ATI has this nasty habit of introducing way too many GPUs into its lineup, and today is no letdown to tradition as ATI is introducing a total of five new video cards. 

We'll start at the bottom with the Radeon X1300 XT, a new $89 part from ATI.  The X1300 XT is effectively a rebadged X1600 Pro, and thus should offer a significant performance boost over the rest of the X1300 family. 

Since the X1300 XT is the same thing as an X1600 Pro, the X1600 family gets a new member with the introduction of the X1650 Pro.  The X1650 Pro is identical to the X1600 XT except for a 10MHz increase in core clock and memory clock frequency.  Yes, an entirely new product was created out of a 10MHz bump in GPU/memory clocks.  The X1650 Pro will be priced at $99.


ATI's Radeon X1650 Pro

Last week we took a look at currently available mid-range GPU solutions in the $200 - $300 price range and found that for around $340 you could pick up a 512MB X1900 XT and generally get some very solid performance.  Today ATI is introducing a 256MB version of the X1900 XT at the suggested retail price of $279, which has the potential to give ATI a firm grasp on the performance mainstream GPU market.  The X1900 XT 256MB is no different than its 512MB brother other than memory size, so pipes and clocks are the same.  If you're wondering why the X1900 XT (512MB) noticed such a sharp decline in price over the past couple of weeks, the impending release of the cheaper 256MB version is your answer.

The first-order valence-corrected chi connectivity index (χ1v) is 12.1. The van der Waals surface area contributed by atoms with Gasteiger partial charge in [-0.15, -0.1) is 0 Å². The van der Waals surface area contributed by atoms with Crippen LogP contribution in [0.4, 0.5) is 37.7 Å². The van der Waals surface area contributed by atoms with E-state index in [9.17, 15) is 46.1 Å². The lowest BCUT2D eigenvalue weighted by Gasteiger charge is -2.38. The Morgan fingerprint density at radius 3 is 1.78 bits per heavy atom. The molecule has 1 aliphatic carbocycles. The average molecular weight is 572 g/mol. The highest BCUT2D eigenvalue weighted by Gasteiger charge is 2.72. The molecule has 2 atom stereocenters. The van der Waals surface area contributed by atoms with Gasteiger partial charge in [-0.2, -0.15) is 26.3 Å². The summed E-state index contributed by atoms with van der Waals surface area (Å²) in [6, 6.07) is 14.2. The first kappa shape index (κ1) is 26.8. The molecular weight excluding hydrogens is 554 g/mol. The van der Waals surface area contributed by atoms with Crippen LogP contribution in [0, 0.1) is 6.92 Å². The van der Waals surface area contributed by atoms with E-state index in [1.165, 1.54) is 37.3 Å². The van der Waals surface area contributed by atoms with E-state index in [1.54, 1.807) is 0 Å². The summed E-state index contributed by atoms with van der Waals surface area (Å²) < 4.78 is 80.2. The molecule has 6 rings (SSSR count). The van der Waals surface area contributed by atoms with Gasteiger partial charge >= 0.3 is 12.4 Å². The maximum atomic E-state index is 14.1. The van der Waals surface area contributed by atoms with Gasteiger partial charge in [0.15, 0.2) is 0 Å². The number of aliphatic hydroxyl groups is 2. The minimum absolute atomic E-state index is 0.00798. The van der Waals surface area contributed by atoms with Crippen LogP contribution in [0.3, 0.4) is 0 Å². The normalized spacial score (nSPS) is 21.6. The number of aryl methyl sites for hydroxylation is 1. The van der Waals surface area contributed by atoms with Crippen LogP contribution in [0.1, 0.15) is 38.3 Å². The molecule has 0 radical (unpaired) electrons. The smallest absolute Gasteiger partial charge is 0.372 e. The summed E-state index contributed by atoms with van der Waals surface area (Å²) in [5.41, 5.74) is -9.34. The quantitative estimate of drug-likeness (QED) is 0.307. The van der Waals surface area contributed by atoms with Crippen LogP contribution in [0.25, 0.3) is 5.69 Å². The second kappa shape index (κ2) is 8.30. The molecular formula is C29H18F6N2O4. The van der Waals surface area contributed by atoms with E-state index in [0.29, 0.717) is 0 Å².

At the high end we've got the final two cards that round out today's launch: ATI's Radeon X1950 XTX and X1950 CrossFire.  The X1950 XTX is identical to the X1900 XTX except that it uses faster GDDR4 memory, running at 1GHz compared to 775MHz on the X1900 XTX.  With more memory bandwidth, the X1950 XTX could outperform its predecessor, but performance isn't what we're mostly excited about with this card - it's the price.  ATI is hoping to sell the X1950 XTX for $449, a drop in price compared to the introductory price of the X1900 XTX, which is a trend we haven't seen too often among GPU makers. 


ATI's Radeon X1950 XTX

To make things even better, the CrossFire version, which has identical clocks, is also priced at $449; in other words, there's no reason not to get the CrossFire version.  ATI confirmed to us that you can run a pair of X1950 CrossFire cards in CrossFire mode, further reinforcing the fact that there's no reason to even buy the regular card.  You get the same performance, same features and better flexibility with the CrossFire card so why not?